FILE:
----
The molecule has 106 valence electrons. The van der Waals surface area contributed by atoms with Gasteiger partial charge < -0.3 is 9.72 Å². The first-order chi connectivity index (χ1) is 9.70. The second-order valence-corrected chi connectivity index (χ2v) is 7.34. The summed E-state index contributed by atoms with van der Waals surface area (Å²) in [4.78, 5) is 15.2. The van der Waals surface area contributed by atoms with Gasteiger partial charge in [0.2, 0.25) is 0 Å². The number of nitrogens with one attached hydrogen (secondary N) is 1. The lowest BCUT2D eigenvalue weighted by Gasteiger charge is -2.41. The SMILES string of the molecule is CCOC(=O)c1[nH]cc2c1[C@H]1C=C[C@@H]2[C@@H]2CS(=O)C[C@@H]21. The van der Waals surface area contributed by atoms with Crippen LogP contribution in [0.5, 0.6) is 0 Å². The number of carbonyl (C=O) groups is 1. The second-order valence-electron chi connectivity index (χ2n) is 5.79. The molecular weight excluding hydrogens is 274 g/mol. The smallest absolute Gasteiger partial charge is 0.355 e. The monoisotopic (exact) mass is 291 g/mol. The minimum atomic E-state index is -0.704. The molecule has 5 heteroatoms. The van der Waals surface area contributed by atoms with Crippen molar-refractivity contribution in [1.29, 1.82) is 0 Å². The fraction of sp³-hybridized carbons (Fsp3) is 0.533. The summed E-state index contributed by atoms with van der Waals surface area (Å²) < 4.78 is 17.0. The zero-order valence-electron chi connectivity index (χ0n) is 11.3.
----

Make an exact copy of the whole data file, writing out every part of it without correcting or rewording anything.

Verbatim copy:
The molecule has 106 valence electrons. The van der Waals surface area contributed by atoms with Gasteiger partial charge < -0.3 is 9.72 Å². The first-order chi connectivity index (χ1) is 9.70. The second-order valence-corrected chi connectivity index (χ2v) is 7.34. The summed E-state index contributed by atoms with van der Waals surface area (Å²) in [4.78, 5) is 15.2. The van der Waals surface area contributed by atoms with Gasteiger partial charge in [0.2, 0.25) is 0 Å². The number of nitrogens with one attached hydrogen (secondary N) is 1. The lowest BCUT2D eigenvalue weighted by Gasteiger charge is -2.41. The SMILES string of the molecule is CCOC(=O)c1[nH]cc2c1[C@H]1C=C[C@@H]2[C@@H]2CS(=O)C[C@@H]21. The van der Waals surface area contributed by atoms with Crippen LogP contribution in [0.5, 0.6) is 0 Å². The number of carbonyl (C=O) groups is 1. The second-order valence-electron chi connectivity index (χ2n) is 5.79. The molecular weight excluding hydrogens is 274 g/mol. The smallest absolute Gasteiger partial charge is 0.355 e. The monoisotopic (exact) mass is 291 g/mol. The minimum atomic E-state index is -0.704. The molecule has 5 heteroatoms. The van der Waals surface area contributed by atoms with Crippen molar-refractivity contribution in [1.29, 1.82) is 0 Å². The fraction of sp³-hybridized carbons (Fsp3) is 0.533. The summed E-state index contributed by atoms with van der Waals surface area (Å²) < 4.78 is 17.0. The zero-order valence-electron chi connectivity index (χ0n) is 11.3.